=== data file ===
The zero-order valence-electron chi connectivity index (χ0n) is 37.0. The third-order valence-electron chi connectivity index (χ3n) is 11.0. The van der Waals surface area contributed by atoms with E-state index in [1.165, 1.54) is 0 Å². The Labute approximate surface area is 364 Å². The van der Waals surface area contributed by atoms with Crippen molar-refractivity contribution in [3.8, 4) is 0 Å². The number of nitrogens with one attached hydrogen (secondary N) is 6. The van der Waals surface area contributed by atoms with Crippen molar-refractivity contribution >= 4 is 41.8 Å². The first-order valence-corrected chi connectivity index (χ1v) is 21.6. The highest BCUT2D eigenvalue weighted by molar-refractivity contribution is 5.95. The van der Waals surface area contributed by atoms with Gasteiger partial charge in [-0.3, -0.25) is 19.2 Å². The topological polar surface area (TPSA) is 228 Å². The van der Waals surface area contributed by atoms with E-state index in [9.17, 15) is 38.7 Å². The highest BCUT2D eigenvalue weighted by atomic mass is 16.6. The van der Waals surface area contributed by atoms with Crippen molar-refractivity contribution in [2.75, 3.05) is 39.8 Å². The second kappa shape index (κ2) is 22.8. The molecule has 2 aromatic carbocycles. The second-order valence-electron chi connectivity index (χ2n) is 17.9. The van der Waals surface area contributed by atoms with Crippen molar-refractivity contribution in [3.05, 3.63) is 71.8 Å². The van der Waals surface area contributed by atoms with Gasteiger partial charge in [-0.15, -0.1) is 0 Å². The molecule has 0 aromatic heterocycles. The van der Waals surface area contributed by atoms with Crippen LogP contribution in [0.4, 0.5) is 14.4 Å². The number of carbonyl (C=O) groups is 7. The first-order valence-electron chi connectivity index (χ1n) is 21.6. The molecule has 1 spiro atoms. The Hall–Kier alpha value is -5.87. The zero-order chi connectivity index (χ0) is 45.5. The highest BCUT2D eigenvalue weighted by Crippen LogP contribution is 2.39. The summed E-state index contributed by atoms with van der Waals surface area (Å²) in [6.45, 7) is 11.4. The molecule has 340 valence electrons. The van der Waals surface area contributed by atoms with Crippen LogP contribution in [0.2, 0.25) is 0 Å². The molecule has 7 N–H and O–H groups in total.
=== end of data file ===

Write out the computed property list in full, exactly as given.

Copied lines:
The zero-order valence-electron chi connectivity index (χ0n) is 37.0. The third-order valence-electron chi connectivity index (χ3n) is 11.0. The van der Waals surface area contributed by atoms with E-state index in [1.165, 1.54) is 0 Å². The Labute approximate surface area is 364 Å². The van der Waals surface area contributed by atoms with Crippen molar-refractivity contribution in [3.8, 4) is 0 Å². The number of nitrogens with one attached hydrogen (secondary N) is 6. The van der Waals surface area contributed by atoms with Crippen molar-refractivity contribution >= 4 is 41.8 Å². The first-order valence-corrected chi connectivity index (χ1v) is 21.6. The highest BCUT2D eigenvalue weighted by molar-refractivity contribution is 5.95. The van der Waals surface area contributed by atoms with Gasteiger partial charge in [-0.3, -0.25) is 19.2 Å². The topological polar surface area (TPSA) is 228 Å². The van der Waals surface area contributed by atoms with E-state index in [9.17, 15) is 38.7 Å². The highest BCUT2D eigenvalue weighted by atomic mass is 16.6. The van der Waals surface area contributed by atoms with Crippen molar-refractivity contribution in [2.75, 3.05) is 39.8 Å². The second kappa shape index (κ2) is 22.8. The molecule has 2 aromatic carbocycles. The second-order valence-electron chi connectivity index (χ2n) is 17.9. The van der Waals surface area contributed by atoms with Crippen molar-refractivity contribution in [3.05, 3.63) is 71.8 Å². The van der Waals surface area contributed by atoms with Gasteiger partial charge in [-0.15, -0.1) is 0 Å². The molecule has 0 aromatic heterocycles. The van der Waals surface area contributed by atoms with Crippen LogP contribution in [0.4, 0.5) is 14.4 Å². The number of carbonyl (C=O) groups is 7. The first-order valence-electron chi connectivity index (χ1n) is 21.6. The molecule has 1 spiro atoms. The Hall–Kier alpha value is -5.87. The zero-order chi connectivity index (χ0) is 45.5. The highest BCUT2D eigenvalue weighted by Crippen LogP contribution is 2.39. The summed E-state index contributed by atoms with van der Waals surface area (Å²) in [6.45, 7) is 11.4. The molecule has 340 valence electrons. The van der Waals surface area contributed by atoms with Crippen LogP contribution in [0.2, 0.25) is 0 Å². The molecule has 7 N–H and O–H groups in total.